1000 557 Digital-Can Tech

EOS Additive Manufacturing provides footwear designers with unlimited freedom of design. It is suitable for rapid prototyping as well as allowing product variants to be manufactured cost- efficiently in serial production using high-quality materials.

New Balance Athletic Shoe, Inc., has turned to design-driven manufacturing for 3D printing custom spike plates for their elite athletes, all based on an individual runner’s biomechanics and personal inputs. Using a proprietary process to collect race simulation data from Team New Balance runners, the Sports Research Lab then applies advanced algorithms to translate this information into an optimized design that can be manufactured additively by use of EOS technology.


No two runners are the same. This is especially true for athletes competing at the most elite levels. From their foot-strike patterns (the amount a runner’s foot rolls inward with each step) and braking and to their propulsion forces – every athlete is unique. However, the extent to which most running shoe models vary is rather limited by comparison. As a result, there are some who believe that customizing runner’s shoes, specifically the spike plate that provides traction on the underside of the shoe, can help these athletes become faster on the track. A proponent of this trend is New Balance.


New Balance was searching for an optimized process – and found it in EOS technology. Long before the spike plates are additively manufactured, or even designed, New Balance’s Sports Research Lab collects each runner’s biomechanical data using a force plate, in-shoe sensors, and a motion-capture system worn by the runner. This motion-capture system helps determine the relationship of the foot to the force plate, creating a three-dimensional vector map of the impact of each stride. The in-shoe sensors show distinct pressure indicator over the length of the runner’s foot strike as well as how the runner’s foot interacts with the shoe. When a particular part of the foot exhibits high-pressure values, it generally indicates that the associated 3D vector is important to that area of the shoe at that specific moment in time.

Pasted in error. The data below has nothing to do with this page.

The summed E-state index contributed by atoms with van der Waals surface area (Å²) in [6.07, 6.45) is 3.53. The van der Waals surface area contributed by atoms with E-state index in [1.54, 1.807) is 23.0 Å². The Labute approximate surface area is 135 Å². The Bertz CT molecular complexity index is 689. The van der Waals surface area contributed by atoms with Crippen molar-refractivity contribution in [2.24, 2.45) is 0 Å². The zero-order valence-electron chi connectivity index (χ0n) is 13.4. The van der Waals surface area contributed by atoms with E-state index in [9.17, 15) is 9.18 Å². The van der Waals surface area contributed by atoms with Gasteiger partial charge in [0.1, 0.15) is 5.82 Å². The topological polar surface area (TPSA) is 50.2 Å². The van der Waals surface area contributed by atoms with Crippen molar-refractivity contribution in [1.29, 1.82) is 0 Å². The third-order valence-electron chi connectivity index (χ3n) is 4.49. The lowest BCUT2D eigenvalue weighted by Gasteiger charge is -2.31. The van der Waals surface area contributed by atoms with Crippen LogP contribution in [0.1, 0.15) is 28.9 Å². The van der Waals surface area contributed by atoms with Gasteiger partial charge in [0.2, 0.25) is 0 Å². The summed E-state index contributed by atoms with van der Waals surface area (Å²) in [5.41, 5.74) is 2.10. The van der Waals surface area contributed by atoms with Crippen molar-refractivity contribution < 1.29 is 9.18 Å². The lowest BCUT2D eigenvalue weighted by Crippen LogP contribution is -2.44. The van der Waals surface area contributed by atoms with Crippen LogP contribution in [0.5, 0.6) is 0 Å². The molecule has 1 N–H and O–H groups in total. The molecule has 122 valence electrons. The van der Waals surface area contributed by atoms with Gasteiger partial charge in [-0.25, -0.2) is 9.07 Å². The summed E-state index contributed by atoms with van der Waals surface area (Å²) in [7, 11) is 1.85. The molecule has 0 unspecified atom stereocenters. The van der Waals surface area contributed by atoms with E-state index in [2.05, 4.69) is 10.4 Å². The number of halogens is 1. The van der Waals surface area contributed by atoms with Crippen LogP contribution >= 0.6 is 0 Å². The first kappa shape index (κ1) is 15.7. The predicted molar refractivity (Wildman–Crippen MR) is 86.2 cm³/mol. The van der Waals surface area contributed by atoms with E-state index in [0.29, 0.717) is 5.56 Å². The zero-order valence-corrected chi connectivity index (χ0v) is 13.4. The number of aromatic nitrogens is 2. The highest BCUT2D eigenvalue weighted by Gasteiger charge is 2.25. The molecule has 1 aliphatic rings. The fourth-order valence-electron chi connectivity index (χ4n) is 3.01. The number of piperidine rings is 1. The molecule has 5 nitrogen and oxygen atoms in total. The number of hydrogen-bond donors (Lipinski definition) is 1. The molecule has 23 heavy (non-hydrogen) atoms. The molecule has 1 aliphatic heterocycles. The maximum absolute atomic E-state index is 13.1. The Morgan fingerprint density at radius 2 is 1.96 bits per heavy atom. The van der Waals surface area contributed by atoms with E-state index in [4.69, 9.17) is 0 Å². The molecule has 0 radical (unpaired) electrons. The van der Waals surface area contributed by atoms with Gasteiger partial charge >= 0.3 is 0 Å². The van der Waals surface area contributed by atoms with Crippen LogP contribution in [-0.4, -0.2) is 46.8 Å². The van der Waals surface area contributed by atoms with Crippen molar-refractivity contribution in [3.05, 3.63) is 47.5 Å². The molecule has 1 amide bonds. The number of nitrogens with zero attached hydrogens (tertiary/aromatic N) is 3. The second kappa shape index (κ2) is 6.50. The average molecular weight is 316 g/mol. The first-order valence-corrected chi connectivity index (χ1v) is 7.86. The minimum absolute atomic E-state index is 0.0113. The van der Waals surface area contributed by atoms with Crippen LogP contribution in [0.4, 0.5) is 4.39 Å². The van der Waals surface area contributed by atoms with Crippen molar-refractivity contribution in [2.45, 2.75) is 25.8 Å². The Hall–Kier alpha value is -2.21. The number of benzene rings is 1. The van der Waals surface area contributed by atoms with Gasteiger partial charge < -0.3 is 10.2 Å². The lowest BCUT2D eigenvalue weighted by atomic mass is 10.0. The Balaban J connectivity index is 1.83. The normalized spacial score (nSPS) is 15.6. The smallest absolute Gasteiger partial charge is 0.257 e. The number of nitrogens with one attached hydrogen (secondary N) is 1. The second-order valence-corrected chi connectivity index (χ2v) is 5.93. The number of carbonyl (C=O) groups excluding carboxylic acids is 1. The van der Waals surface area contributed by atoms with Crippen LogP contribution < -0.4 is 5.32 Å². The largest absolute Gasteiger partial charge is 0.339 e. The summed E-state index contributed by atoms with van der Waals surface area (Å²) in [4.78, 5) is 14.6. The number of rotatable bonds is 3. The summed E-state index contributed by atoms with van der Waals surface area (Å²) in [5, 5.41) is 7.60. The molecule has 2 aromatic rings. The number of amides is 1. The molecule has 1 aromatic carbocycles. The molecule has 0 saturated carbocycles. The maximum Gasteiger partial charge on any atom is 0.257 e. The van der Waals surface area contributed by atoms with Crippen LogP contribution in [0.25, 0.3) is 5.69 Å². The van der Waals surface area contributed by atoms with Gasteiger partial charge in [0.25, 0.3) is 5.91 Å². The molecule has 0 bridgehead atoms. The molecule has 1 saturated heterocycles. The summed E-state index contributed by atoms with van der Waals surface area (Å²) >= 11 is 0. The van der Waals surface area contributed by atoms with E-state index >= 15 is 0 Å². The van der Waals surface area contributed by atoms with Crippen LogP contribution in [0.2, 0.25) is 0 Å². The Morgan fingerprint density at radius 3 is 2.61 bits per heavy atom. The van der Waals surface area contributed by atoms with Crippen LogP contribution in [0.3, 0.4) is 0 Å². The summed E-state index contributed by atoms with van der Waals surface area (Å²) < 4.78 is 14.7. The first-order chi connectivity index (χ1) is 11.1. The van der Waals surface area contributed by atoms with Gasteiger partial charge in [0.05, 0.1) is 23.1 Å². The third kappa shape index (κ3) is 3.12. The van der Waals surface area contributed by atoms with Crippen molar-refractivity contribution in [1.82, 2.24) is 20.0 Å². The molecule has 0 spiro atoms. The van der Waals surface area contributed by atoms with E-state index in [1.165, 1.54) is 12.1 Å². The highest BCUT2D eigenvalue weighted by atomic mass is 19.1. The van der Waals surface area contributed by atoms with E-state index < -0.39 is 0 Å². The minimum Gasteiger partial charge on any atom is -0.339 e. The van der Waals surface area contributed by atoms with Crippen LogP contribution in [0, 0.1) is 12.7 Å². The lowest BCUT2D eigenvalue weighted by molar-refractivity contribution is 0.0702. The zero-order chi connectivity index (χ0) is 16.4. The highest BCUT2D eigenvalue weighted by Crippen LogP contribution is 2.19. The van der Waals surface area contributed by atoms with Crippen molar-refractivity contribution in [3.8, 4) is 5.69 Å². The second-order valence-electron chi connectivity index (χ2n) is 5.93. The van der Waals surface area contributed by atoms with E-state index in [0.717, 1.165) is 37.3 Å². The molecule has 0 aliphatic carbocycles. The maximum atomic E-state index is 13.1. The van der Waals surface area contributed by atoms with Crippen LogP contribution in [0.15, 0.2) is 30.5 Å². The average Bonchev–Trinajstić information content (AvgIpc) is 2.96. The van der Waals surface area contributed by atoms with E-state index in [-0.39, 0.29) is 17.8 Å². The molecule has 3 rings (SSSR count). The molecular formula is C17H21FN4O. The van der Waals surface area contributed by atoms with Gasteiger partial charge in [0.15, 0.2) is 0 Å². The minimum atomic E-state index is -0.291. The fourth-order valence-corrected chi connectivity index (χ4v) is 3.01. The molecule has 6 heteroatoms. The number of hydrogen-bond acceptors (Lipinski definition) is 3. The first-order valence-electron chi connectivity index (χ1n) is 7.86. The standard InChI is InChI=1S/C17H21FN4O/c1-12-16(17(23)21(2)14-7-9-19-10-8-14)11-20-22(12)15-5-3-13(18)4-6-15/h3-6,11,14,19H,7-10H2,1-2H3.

“We establish a relationship between these high pressures and the corresponding forces to help us create a map of forces relevant to each area of the foot,” says Sean Murphy, senior manager of innovation and engineering at New Balance. “A simple example is in the toe area. Generally, when you see high pressure there, it corresponds to a force that is pushing toward the heel to create forward propulsion. We use parametric modeling software to process this data and distribute the position of the spike plate traction elements, calculate the orientation and adjust the size of the elements, and incorporate specific runner preferences into the design.”

The designer is then responsible for performing the CAD cleanup necessary to create the final product, including touching up model surfaces and making adjustments to accommodate the full-size range of the spike plate. Once the final geometry has been verified, the CAD files are converted to .stl files and uploaded to the EOSINT P 395 system for Additive Manufacturing.

New Balance worked with high-performance materials manufacturer Advanced Laser Materials (ALM), part of the EOS family, to develop a proprietary nylon blend. The spike plates are built layer-by-layer in the EOS system using the custom-blend nylon powder coupled with tailored laser conditions to yield maximum engineering properties. “We decided to collaborate with ALM on this project because they had experience developing the type of material we were looking for,” says Murphy.  “We had worked with them on a previous prototyping project and the variety of materials as well as knowledge that they offered made them the perfect partner.”


“By additively manufacturing our customized spike plates we can manufacture on demand, fluidly adjust our process to accommodate different sizes and widths, and update designs without the continuing capital investment required by injection moulding,” says Katherine Petrecca, business manager of New Balance Studio Innovation. “The incorporation of the additively manufactured spike plate also allows us to realize a 5% weight reduction compared to traditionally manufactured versions.”